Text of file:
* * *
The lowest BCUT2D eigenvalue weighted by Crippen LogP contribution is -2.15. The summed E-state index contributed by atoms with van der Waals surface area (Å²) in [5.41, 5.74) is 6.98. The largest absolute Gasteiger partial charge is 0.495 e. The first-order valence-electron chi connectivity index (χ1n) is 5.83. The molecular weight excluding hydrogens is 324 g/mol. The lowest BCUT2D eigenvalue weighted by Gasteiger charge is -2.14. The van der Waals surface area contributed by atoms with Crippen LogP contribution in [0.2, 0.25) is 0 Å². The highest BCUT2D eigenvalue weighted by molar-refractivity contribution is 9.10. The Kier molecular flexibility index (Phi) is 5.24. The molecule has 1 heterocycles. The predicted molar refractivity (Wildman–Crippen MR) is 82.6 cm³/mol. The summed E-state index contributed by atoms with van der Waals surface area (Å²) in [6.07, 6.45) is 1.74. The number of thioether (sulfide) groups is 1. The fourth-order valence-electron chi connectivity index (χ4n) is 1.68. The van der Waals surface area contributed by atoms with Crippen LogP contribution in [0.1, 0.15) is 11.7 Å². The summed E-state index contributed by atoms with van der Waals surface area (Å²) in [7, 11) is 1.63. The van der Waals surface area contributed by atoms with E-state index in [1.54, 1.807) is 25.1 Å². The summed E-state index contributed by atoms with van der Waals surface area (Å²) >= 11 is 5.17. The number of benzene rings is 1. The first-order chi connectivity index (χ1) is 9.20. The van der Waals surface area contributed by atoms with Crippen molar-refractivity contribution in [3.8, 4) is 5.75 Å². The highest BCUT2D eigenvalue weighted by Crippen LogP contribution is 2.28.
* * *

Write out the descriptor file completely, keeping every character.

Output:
The lowest BCUT2D eigenvalue weighted by Crippen LogP contribution is -2.15. The summed E-state index contributed by atoms with van der Waals surface area (Å²) in [5.41, 5.74) is 6.98. The largest absolute Gasteiger partial charge is 0.495 e. The first-order valence-electron chi connectivity index (χ1n) is 5.83. The molecular weight excluding hydrogens is 324 g/mol. The lowest BCUT2D eigenvalue weighted by Gasteiger charge is -2.14. The van der Waals surface area contributed by atoms with Crippen LogP contribution in [0.2, 0.25) is 0 Å². The highest BCUT2D eigenvalue weighted by molar-refractivity contribution is 9.10. The Kier molecular flexibility index (Phi) is 5.24. The molecule has 1 heterocycles. The predicted molar refractivity (Wildman–Crippen MR) is 82.6 cm³/mol. The summed E-state index contributed by atoms with van der Waals surface area (Å²) in [6.07, 6.45) is 1.74. The number of thioether (sulfide) groups is 1. The fourth-order valence-electron chi connectivity index (χ4n) is 1.68. The van der Waals surface area contributed by atoms with Crippen LogP contribution in [0.1, 0.15) is 11.7 Å². The summed E-state index contributed by atoms with van der Waals surface area (Å²) in [7, 11) is 1.63. The van der Waals surface area contributed by atoms with E-state index in [1.54, 1.807) is 25.1 Å². The summed E-state index contributed by atoms with van der Waals surface area (Å²) >= 11 is 5.17. The number of benzene rings is 1. The first-order chi connectivity index (χ1) is 9.20. The van der Waals surface area contributed by atoms with Crippen molar-refractivity contribution in [3.8, 4) is 5.75 Å². The highest BCUT2D eigenvalue weighted by Crippen LogP contribution is 2.28.